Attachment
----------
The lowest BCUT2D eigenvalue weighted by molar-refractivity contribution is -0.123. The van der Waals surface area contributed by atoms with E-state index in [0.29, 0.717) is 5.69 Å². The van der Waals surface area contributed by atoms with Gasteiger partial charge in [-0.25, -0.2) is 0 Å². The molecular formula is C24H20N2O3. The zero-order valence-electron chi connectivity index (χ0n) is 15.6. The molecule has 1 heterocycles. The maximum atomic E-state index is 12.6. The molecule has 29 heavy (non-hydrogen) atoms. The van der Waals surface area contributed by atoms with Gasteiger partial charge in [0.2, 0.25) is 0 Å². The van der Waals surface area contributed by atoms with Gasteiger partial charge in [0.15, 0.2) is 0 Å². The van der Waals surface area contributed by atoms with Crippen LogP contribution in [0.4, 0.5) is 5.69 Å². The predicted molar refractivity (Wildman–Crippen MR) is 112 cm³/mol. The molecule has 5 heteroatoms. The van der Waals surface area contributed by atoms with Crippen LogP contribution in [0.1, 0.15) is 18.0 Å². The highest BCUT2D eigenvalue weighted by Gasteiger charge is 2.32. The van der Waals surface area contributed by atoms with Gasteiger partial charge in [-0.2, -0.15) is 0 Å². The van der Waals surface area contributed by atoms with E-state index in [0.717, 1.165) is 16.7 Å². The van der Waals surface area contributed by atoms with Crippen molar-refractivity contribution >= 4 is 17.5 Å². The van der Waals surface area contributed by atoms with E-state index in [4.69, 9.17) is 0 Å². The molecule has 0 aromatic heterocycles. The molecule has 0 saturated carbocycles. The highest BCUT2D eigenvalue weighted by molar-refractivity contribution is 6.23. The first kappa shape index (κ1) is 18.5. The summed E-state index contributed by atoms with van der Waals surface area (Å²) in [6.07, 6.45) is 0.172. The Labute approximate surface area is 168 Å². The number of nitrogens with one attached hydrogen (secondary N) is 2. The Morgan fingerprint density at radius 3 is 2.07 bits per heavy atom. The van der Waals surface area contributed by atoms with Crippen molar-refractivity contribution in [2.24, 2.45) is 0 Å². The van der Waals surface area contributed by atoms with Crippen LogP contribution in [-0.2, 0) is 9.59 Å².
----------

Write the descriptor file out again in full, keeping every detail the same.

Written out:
The lowest BCUT2D eigenvalue weighted by molar-refractivity contribution is -0.123. The van der Waals surface area contributed by atoms with E-state index in [0.29, 0.717) is 5.69 Å². The van der Waals surface area contributed by atoms with Gasteiger partial charge in [-0.25, -0.2) is 0 Å². The molecular formula is C24H20N2O3. The zero-order valence-electron chi connectivity index (χ0n) is 15.6. The molecule has 1 heterocycles. The maximum atomic E-state index is 12.6. The molecule has 29 heavy (non-hydrogen) atoms. The van der Waals surface area contributed by atoms with Gasteiger partial charge in [0.2, 0.25) is 0 Å². The van der Waals surface area contributed by atoms with Gasteiger partial charge in [0.15, 0.2) is 0 Å². The van der Waals surface area contributed by atoms with Crippen LogP contribution in [0.4, 0.5) is 5.69 Å². The predicted molar refractivity (Wildman–Crippen MR) is 112 cm³/mol. The molecule has 5 heteroatoms. The van der Waals surface area contributed by atoms with Crippen LogP contribution in [0.1, 0.15) is 18.0 Å². The highest BCUT2D eigenvalue weighted by Gasteiger charge is 2.32. The van der Waals surface area contributed by atoms with Gasteiger partial charge in [-0.2, -0.15) is 0 Å². The van der Waals surface area contributed by atoms with E-state index in [0.717, 1.165) is 16.7 Å². The van der Waals surface area contributed by atoms with Crippen molar-refractivity contribution >= 4 is 17.5 Å². The van der Waals surface area contributed by atoms with E-state index in [4.69, 9.17) is 0 Å². The molecule has 0 aromatic heterocycles. The molecule has 0 saturated carbocycles. The highest BCUT2D eigenvalue weighted by molar-refractivity contribution is 6.23. The first kappa shape index (κ1) is 18.5. The summed E-state index contributed by atoms with van der Waals surface area (Å²) in [6.07, 6.45) is 0.172. The Labute approximate surface area is 168 Å². The number of nitrogens with one attached hydrogen (secondary N) is 2. The Morgan fingerprint density at radius 3 is 2.07 bits per heavy atom. The van der Waals surface area contributed by atoms with Crippen molar-refractivity contribution in [2.24, 2.45) is 0 Å². The van der Waals surface area contributed by atoms with Crippen LogP contribution in [-0.2, 0) is 9.59 Å².